I’ve loved those lyrics since they came out in the song “Home” about five years ago. Home isn’t necessarily a place, it is a feeling that one has with certain people, a culture or a location.  My blog’s little Farmgirl mascot often reminds me of a similar sentiment–“Farmgirl is a condition of the heart.”  The City Farmgirl’s quote also exclaims a similar idea–“Being a farmgirl isn’t about where you live, it’s about how you live.”

Home is where I can identify and appreciate the wild flowers.  Trillium in bloom in north central Minnesota.

Home is where I can identify and appreciate the wild flowers. Trillium in bloom in north central Minnesota.

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  1. Susabelle says:

    “Home” is where you are. Wherever that is. But there are other versions of “home.” I lived in the same metropolitan area (St. Louis-sh) for the first 50 years of my life. Then I got laid off in a terrible economy and had to leave my state to find work. I landed in beautiful Colorado, living along the Front Range of the Rockies. This is “home” no matter what house I am renting at the time (I am an eternal renter). But I often go “home” to visit family and friends in Missouri. There are many versions of home. Many.

  2. Adrienne says:

    Having spent seven years living in my motorhome and driving around the U.S., Canada and Mexico, I went by the adage “Home is where you park it.” The phrase was coined by the Escapees, a group of full-time RVers who are based in Livingston, Texas but roam where they want and had their mail forwarded to whatever location had general delivery. My home was always with me so I was always “home.” Now I live in an apartment in San Francisco and that’s “home.” I chose this city over all others in the U.S. and am very happy I did.

  3. Joan says:

    Oh my a new experience on the horizon? I too have had many buildings/areas that I called ‘home’ – right now I have one of the most beautiful buildings ever but can move on to anything – well almost anything – at my age I do require much creature comfort – but could move on. BUT HOME is still my Grandparents HOME where I was loved and I loved – a farm, cows, pigs, chickens, orchard, gardens, lots!! of relatives – LOVE!!! Can’t go back to that, except in my memories n pictures but it is the ONLY place I want to be. Best wishes in your decision. God bless P.S. your Ava is scrumptious!!

  4. Dori Troutman says:

    Hi Alex,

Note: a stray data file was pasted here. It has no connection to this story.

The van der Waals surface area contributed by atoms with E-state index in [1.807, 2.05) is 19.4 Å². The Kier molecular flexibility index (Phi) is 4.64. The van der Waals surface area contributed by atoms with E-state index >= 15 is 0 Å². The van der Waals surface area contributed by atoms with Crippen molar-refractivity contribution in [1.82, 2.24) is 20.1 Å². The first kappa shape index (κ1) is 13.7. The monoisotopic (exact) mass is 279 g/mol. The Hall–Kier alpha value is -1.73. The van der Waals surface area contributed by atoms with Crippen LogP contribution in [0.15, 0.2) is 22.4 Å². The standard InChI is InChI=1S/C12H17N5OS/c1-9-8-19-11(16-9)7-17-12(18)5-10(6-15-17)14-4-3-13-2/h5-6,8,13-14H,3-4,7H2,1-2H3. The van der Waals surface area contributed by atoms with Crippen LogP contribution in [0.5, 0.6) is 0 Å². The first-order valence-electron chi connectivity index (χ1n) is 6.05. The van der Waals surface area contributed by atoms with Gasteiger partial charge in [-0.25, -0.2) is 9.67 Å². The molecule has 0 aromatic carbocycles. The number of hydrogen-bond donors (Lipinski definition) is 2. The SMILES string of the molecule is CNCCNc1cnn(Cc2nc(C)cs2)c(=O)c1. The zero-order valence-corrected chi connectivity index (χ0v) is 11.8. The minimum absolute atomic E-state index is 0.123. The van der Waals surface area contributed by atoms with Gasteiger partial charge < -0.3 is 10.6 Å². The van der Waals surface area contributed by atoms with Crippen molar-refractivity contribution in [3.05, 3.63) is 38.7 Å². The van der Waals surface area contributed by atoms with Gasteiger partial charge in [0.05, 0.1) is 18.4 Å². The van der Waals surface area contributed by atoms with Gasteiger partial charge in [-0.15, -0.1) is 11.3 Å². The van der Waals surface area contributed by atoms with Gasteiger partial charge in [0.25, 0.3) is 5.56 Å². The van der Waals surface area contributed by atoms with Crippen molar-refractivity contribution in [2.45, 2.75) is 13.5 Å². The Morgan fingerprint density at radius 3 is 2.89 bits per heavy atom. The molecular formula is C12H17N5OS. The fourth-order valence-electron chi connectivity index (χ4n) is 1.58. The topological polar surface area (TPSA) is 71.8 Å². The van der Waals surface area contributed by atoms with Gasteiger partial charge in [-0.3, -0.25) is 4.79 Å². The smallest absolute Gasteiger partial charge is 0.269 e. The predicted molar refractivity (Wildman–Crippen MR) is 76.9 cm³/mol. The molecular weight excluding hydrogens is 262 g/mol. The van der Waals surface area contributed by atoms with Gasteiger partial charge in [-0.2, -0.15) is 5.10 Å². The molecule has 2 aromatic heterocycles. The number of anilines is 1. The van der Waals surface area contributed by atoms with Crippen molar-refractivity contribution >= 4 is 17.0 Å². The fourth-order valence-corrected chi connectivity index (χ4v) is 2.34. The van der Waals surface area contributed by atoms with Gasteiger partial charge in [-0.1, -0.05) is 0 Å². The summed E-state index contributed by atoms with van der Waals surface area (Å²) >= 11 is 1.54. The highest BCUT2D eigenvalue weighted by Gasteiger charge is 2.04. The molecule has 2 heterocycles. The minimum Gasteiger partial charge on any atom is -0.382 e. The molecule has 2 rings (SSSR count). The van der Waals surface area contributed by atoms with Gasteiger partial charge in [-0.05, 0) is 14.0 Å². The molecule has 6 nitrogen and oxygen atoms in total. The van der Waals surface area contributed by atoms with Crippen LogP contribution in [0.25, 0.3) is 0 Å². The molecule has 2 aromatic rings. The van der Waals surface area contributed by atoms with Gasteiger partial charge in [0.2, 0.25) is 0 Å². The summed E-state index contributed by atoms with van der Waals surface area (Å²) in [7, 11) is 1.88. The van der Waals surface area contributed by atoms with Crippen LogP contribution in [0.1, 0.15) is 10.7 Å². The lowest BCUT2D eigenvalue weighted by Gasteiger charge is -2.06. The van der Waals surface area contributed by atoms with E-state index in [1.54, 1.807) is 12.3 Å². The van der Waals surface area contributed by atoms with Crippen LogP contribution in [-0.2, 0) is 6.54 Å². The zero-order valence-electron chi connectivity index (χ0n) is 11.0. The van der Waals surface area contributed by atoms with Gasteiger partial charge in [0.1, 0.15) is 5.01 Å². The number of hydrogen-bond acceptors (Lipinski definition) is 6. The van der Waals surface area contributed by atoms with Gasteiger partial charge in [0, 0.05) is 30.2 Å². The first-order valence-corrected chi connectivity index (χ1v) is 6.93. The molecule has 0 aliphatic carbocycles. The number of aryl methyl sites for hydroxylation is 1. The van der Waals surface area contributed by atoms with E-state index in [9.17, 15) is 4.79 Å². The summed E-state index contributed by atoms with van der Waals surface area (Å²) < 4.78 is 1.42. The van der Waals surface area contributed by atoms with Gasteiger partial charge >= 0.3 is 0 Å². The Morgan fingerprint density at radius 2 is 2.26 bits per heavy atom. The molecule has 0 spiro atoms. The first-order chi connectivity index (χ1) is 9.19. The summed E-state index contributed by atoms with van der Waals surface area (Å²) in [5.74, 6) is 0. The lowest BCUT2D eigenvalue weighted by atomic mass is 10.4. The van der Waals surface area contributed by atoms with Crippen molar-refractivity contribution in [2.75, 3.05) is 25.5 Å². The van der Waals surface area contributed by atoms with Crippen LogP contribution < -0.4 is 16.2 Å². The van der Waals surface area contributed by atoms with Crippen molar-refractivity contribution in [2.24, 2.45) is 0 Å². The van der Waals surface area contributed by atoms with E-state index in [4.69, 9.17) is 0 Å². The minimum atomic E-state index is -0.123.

I have a lot of places I call home too. And I’m so thankful for that. My husband and I built a house all by ourselves (yes, totally) that took us 2 full years of working day and night. I knew this house inside out, literally, when we moved in and you know what? It took me almost a year before is really felt like home. That was when I really became aware that “home” is a lot more than where we live. It is memories! And for the first year of living here, I think I was recovering from the stress of building it (ha ha!) so it took me awhile to really make it a home. Now? It’s the best home I’ve ever lived in and I love it more than any of the others! And a lot of that is now due to the fact that we built it ourselves and the memories of that are phenomenal.

    I sure loved your post and what I kept coming back to was your sweet comment about your little 10-year old farming friend. What a lucky little girl she is to have you for a friend. No matter where you eventually end up, it’ll be a happy day for her to come visit! 🙂

    It is true – home really is where the heart is.

    – Dori –

  5. Jodie says:

    “Home is where you hang your hat.” My dad always told me that…I think prepping me for the day when I actually left “home”. Good luck in your search for your new home. Looking forward to an update.

  6. Joy Pascarella says:

    There are two “Homes”. One in our memories from childhood, and one where we sleep every night and eat and relax and make new memories. My childhood homes are all gone because of progress so I have to close my eyes and remember it just the way it was. It will always be there. My today home is where I garden, take care of my chickens and cats and put my things in. Every few years my husband gets an urge to move. Leave everything I am familiar with and try something else. I fight it but always give in and have never regretted it. We have new experiences and learn new things like instead of living in a big house on a corner few acres where everyone sees every move you make, to a small cedar home in the woods with lots of acres and no one sees anything. Change is good and can be so fun, but always too scary at first. As long as you have someone with you , that you trust and love, I think home can be anywhere.

  7. Rowena Philbeck says:

    My true home is where I live but I’m not far from where I was born. Texas is also my home. I have been here all my life. Traveled a lot and plan to do more for sure when I retire in a few years. Love everywhere…and seeing all what God has done!!